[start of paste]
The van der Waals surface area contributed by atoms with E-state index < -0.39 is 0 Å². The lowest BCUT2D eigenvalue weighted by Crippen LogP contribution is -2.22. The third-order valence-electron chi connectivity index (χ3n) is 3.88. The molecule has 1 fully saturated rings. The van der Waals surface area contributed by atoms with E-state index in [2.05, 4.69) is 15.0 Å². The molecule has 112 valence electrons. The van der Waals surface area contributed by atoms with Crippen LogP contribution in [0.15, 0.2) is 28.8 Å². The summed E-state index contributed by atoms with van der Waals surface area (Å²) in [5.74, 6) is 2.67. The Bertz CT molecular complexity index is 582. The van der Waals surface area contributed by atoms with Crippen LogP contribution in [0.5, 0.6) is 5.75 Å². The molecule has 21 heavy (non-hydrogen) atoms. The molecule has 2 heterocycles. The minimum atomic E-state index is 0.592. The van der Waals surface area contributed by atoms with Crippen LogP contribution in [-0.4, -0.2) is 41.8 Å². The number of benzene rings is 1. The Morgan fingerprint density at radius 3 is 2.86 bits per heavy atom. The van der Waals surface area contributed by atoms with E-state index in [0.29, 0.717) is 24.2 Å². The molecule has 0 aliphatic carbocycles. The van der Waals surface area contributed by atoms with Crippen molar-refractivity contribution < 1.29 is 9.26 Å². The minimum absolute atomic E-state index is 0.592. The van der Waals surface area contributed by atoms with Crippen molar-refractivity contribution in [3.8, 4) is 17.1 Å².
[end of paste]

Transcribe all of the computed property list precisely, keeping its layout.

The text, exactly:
The van der Waals surface area contributed by atoms with E-state index < -0.39 is 0 Å². The lowest BCUT2D eigenvalue weighted by Crippen LogP contribution is -2.22. The third-order valence-electron chi connectivity index (χ3n) is 3.88. The molecule has 1 fully saturated rings. The van der Waals surface area contributed by atoms with E-state index in [2.05, 4.69) is 15.0 Å². The molecule has 112 valence electrons. The van der Waals surface area contributed by atoms with Crippen LogP contribution in [0.15, 0.2) is 28.8 Å². The summed E-state index contributed by atoms with van der Waals surface area (Å²) in [5.74, 6) is 2.67. The Bertz CT molecular complexity index is 582. The van der Waals surface area contributed by atoms with Crippen LogP contribution in [0.5, 0.6) is 5.75 Å². The molecule has 21 heavy (non-hydrogen) atoms. The molecule has 2 heterocycles. The minimum atomic E-state index is 0.592. The van der Waals surface area contributed by atoms with Crippen LogP contribution in [-0.4, -0.2) is 41.8 Å². The number of benzene rings is 1. The Morgan fingerprint density at radius 3 is 2.86 bits per heavy atom. The van der Waals surface area contributed by atoms with E-state index in [0.29, 0.717) is 24.2 Å². The molecule has 0 aliphatic carbocycles. The van der Waals surface area contributed by atoms with Crippen molar-refractivity contribution < 1.29 is 9.26 Å². The minimum absolute atomic E-state index is 0.592. The van der Waals surface area contributed by atoms with Crippen molar-refractivity contribution in [3.8, 4) is 17.1 Å².